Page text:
The dark nebula “Barnard 142” in Aquila

Under a dark sky it’s great to see the shooting stars, the Milky Way, to enjoy the sound of the night crickets and other wildlife. And to shoot some pictures of the stars! Our family holiday in Castellet-en-Luberon allowed me to do all of that. This picture is a relative wide field taken with a Nikon 180mm F4 and FF camera Nikon D750. You can find Altair as the brightest star (Aquila constellation), and the familiar stars above and beneath Altair (in this picture right and left). In the middle of the picture a dark spot can be found, a dark cloud of dust and gas obscuring the starfields of our Milky Way that lie in the distant background. It’s called Barnard 142 after the catalogue of the US astronomer Edward Barnard (1857-1923). He also discovered the fastest moving (apparently) star in our skies (in Ophiuchus) which was called Barnard’s star.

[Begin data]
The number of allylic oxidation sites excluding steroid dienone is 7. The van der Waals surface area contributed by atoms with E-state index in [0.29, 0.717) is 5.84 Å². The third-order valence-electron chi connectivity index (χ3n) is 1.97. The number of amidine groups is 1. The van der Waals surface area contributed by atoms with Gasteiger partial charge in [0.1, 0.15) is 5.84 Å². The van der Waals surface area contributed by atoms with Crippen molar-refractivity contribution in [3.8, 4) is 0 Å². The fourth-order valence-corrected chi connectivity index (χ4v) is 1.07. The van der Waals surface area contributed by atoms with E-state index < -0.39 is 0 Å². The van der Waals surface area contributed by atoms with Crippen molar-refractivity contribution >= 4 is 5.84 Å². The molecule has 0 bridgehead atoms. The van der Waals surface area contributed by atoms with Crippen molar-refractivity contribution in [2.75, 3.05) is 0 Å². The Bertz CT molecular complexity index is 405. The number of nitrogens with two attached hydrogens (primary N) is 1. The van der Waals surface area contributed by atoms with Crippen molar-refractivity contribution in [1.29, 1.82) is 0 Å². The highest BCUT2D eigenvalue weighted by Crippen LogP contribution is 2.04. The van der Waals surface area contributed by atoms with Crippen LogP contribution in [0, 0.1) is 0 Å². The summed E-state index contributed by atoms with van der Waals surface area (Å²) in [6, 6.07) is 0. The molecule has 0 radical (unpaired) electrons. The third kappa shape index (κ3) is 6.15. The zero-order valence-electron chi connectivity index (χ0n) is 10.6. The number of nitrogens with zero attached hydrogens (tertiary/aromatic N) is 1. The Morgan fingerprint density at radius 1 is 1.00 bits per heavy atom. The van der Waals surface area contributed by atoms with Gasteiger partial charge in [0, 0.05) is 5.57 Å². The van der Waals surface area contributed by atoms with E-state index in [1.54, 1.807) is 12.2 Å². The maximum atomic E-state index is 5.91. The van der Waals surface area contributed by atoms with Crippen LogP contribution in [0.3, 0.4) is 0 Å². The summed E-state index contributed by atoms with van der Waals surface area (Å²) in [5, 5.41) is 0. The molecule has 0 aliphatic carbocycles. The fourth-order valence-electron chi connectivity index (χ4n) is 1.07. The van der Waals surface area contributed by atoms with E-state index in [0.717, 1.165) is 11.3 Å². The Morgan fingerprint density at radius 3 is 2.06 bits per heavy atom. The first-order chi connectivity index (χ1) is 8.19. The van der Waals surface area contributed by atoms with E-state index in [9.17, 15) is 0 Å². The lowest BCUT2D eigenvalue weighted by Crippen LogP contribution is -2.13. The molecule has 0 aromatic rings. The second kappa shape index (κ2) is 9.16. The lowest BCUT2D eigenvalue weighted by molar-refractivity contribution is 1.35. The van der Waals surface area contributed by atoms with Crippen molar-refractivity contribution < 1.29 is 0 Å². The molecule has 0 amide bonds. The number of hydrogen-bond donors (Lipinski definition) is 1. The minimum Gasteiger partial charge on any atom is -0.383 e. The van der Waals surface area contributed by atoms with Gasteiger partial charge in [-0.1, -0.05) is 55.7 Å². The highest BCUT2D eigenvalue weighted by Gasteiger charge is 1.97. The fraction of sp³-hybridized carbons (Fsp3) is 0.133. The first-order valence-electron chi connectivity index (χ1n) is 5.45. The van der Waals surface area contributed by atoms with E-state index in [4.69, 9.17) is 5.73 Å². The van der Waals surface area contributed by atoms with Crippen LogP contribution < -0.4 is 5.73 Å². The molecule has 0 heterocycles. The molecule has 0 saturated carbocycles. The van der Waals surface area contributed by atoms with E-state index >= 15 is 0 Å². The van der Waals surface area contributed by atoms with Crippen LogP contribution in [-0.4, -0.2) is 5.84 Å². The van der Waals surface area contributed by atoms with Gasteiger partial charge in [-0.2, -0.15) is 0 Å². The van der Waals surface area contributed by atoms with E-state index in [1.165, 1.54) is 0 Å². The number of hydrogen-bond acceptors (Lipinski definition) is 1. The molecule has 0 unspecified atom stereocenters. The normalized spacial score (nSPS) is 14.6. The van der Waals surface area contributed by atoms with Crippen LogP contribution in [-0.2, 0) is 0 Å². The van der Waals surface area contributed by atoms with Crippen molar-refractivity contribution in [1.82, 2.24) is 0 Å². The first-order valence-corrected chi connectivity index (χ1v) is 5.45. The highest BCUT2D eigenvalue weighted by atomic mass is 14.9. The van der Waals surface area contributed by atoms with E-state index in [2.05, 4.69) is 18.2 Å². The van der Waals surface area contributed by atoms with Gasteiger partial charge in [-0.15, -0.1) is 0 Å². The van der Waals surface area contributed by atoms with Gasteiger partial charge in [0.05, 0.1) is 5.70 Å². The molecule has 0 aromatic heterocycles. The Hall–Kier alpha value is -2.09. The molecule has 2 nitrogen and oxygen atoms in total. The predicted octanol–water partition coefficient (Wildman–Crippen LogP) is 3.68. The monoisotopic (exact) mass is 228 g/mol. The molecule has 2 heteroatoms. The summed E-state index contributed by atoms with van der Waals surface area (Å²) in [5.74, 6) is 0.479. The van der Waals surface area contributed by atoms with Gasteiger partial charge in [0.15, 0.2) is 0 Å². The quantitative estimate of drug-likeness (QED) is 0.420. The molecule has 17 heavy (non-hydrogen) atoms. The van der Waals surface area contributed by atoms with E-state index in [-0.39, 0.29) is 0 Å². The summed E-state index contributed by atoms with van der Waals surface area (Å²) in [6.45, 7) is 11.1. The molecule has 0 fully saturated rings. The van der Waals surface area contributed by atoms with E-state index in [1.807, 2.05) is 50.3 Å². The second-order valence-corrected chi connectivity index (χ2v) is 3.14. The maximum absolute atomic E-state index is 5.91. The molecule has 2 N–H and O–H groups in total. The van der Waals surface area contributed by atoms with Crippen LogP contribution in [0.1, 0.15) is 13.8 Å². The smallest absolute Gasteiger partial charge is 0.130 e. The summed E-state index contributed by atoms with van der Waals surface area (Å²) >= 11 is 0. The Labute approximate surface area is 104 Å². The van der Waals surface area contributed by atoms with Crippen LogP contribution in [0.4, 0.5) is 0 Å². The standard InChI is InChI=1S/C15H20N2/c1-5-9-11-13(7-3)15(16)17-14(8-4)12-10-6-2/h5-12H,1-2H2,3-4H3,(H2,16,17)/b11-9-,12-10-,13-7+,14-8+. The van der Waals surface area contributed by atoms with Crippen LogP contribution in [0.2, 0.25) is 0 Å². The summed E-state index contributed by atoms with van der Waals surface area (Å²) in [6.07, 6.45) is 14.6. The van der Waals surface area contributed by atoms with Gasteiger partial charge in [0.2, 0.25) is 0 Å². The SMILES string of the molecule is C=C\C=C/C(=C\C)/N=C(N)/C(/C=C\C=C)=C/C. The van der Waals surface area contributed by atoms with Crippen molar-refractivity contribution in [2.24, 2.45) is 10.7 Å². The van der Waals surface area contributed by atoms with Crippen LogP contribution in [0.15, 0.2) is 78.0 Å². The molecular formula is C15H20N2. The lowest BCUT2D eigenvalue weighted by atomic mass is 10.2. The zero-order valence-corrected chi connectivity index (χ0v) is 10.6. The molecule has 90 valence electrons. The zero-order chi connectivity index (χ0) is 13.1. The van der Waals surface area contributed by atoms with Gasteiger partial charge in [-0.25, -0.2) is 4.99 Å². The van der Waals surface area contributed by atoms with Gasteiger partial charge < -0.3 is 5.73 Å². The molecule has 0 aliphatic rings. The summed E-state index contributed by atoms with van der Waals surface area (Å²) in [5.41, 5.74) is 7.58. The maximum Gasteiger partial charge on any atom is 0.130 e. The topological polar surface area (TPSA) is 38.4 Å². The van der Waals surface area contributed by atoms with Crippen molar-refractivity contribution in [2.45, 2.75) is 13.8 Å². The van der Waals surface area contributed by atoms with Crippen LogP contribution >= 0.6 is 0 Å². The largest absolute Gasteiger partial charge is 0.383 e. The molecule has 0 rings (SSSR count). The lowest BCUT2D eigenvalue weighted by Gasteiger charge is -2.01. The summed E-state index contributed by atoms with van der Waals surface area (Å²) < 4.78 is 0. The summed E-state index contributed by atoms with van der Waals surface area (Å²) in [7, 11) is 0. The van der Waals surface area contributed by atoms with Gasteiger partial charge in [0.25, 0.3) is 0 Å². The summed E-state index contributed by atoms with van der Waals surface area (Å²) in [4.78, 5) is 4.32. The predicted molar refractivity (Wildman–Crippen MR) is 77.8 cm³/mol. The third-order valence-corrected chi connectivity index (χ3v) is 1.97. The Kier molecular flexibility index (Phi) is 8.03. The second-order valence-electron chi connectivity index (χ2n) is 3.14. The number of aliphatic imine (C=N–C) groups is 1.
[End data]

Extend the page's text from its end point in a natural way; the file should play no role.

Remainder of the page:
40×30″ at ISO400

No guiding, darks or flats were used for this image. A full-size version can be found on my Astrobin site.

Orion Widefield

69x 120″ or over 2 hours on ISO400 Nikon D750 No LPS 50mm F4

Because of trees at the start and the end of the capture, the image was cropped.

Orion with the Orion Nebula, the Horse nebula, Barnard’s loop, Flame Nebula, Running Man

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